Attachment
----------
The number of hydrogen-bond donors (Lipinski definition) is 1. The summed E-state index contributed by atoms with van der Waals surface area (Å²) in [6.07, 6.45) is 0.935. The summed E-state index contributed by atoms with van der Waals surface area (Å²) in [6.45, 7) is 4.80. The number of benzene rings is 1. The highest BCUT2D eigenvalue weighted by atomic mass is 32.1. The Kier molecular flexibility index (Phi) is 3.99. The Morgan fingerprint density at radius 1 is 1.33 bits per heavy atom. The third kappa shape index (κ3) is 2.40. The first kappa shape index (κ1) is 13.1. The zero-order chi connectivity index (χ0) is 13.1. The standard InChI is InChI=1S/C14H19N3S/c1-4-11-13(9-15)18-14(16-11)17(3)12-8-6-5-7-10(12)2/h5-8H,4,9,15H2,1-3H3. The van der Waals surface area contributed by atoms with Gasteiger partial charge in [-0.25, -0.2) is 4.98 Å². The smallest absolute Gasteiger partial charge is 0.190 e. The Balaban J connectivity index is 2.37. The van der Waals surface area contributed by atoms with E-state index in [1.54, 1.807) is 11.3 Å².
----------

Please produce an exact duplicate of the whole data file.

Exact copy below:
The number of hydrogen-bond donors (Lipinski definition) is 1. The summed E-state index contributed by atoms with van der Waals surface area (Å²) in [6.07, 6.45) is 0.935. The summed E-state index contributed by atoms with van der Waals surface area (Å²) in [6.45, 7) is 4.80. The number of benzene rings is 1. The highest BCUT2D eigenvalue weighted by atomic mass is 32.1. The Kier molecular flexibility index (Phi) is 3.99. The Morgan fingerprint density at radius 1 is 1.33 bits per heavy atom. The third kappa shape index (κ3) is 2.40. The first kappa shape index (κ1) is 13.1. The zero-order chi connectivity index (χ0) is 13.1. The standard InChI is InChI=1S/C14H19N3S/c1-4-11-13(9-15)18-14(16-11)17(3)12-8-6-5-7-10(12)2/h5-8H,4,9,15H2,1-3H3. The van der Waals surface area contributed by atoms with Gasteiger partial charge in [-0.25, -0.2) is 4.98 Å². The smallest absolute Gasteiger partial charge is 0.190 e. The Balaban J connectivity index is 2.37. The van der Waals surface area contributed by atoms with E-state index in [1.54, 1.807) is 11.3 Å².